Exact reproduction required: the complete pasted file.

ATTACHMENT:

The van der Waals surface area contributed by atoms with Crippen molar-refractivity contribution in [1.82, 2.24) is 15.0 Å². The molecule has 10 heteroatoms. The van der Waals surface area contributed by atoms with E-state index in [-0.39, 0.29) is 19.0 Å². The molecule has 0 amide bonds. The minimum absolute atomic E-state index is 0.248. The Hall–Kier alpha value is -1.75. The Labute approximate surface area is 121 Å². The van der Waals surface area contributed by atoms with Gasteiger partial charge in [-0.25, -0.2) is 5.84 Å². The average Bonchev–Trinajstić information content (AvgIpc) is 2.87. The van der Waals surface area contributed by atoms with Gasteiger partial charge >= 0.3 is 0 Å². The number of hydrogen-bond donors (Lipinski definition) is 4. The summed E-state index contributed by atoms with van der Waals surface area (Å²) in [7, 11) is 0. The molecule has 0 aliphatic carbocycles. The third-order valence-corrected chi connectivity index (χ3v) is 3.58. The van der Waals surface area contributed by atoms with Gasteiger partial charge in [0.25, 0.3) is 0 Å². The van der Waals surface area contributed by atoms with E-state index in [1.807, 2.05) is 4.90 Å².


The van der Waals surface area contributed by atoms with Crippen molar-refractivity contribution in [1.82, 2.24) is 15.0 Å². The molecule has 10 heteroatoms. The van der Waals surface area contributed by atoms with E-state index in [-0.39, 0.29) is 19.0 Å². The molecule has 0 amide bonds. The minimum absolute atomic E-state index is 0.248. The Hall–Kier alpha value is -1.75. The Labute approximate surface area is 121 Å². The van der Waals surface area contributed by atoms with Gasteiger partial charge in [-0.25, -0.2) is 5.84 Å². The average Bonchev–Trinajstić information content (AvgIpc) is 2.87. The van der Waals surface area contributed by atoms with Gasteiger partial charge >= 0.3 is 0 Å². The number of hydrogen-bond donors (Lipinski definition) is 4. The summed E-state index contributed by atoms with van der Waals surface area (Å²) in [7, 11) is 0. The molecule has 0 aliphatic carbocycles. The third-order valence-corrected chi connectivity index (χ3v) is 3.58. The van der Waals surface area contributed by atoms with Gasteiger partial charge in [0.25, 0.3) is 0 Å². The van der Waals surface area contributed by atoms with E-state index in [1.807, 2.05) is 4.90 Å².